World military spending increased by 3.7% in 2022, according to a report from the Stockholm International Peace Research Institute released today. The arms control and disarmament research organization noted that by far the largest driver of the global increase was the escalation of tensions in Europe, the result of Russia’s invasion of Ukraine in 2022. For comparison, arms spending increased 0.7% in 2021.
Among European nations, military spending rose by 13% last year alone, the greatest increase in weapons spending in the region since the end of the Cold War.
The war between Russia and Ukraine has caused both Russia and Ukraine’s allies in NATO and elsewhere to dramatically ramp up military spending. NATO’s latest annual budget, approved at the end of last year, represented a 25.8% annual increase in military spending. But there are a number of nations outside of Europe dramatically increasing spending as well. (See all NATO members ranked by military power.)
To determine the world military powers ramping up military spending the most, 24/7 Wall St. reviewed the latest data on military expenditure from SIPRI’s Military Expenditure Database. Of the 40 countries with the highest military expenditure in 2022, 24/7 Wall St. ranked the 27 nations that increased military expenditure from 2021 to 2022.
Out of 27 countries on this list, 12 are members of NATO. Notably, Belgium, Netherlands, and Poland — which is Ukraine’s closest European neighbor and a country worried where Russia might go next — increased military spending by more than 10% last year. Also on this list are Russia, which increased spending by 9.2%, and Ukraine, which unsurprisingly reported the largest increase in military spending in both percentage and dollar terms.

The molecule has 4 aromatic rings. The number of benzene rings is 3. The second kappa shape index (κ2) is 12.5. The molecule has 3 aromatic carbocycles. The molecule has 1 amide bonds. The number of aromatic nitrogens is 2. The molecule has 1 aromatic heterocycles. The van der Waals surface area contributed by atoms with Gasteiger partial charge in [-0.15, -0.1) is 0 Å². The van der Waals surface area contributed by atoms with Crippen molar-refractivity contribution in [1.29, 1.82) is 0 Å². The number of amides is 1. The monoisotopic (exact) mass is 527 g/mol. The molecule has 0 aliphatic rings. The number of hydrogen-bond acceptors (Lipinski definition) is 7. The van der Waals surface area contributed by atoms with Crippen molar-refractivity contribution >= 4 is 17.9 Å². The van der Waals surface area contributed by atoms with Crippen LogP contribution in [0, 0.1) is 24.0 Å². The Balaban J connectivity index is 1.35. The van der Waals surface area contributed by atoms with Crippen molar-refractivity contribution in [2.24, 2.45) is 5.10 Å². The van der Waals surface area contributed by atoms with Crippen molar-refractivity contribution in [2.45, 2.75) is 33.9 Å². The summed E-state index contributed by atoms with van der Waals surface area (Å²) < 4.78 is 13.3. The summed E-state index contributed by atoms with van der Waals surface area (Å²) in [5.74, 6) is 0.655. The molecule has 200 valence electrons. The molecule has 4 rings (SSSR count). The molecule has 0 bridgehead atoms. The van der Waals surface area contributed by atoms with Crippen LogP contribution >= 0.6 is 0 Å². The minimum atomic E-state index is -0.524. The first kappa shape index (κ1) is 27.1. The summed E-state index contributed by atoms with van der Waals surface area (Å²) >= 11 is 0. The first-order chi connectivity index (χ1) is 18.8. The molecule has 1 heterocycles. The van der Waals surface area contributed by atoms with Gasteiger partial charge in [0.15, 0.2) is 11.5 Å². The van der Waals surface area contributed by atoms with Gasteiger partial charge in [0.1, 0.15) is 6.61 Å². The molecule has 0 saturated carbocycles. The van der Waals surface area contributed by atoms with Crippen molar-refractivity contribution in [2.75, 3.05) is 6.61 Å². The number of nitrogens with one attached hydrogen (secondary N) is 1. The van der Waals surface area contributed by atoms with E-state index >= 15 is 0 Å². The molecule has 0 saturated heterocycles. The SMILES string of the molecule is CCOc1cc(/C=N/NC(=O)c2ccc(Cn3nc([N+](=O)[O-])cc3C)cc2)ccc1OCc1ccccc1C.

In 2021, SIPRI estimated that Ukraine spent $5.9 billion on its military. Last year, that figure increased to $44.0 billion, a 640% increase – the highest ever recorded by a single country since SIPRI began tracking military budget data. That increase of roughly $38 billion was easily more than three times that of the nation with the second-largest increase, China. China, a nation with 30 times more people than Ukraine’s, spent 47 times Ukraine’s military budget in 2020. By 2022, Ukraine’s weapons spending ballooned to one-sixth that of the Chinese military budget, and a little more than half of Russia’s. (See also: Comparing Russian and Ukrainian weapons and vehicle losses in the war so far.)
The U.S. military budget increased by a relatively modest 0.7%, less on a percentage basis than its main rivals, Russia and China (+4.2%). Still, the U.S. remains by far the largest military power on Earth, and with a $877 billion military budget, the U.S. spends more than twice the combined military spending of Russia and China in 2022. (See: the size of the U.S. military every year since the Korean War.)
Click here to see nations ramping up military spending the most.
Click here to see our detailed methodology.
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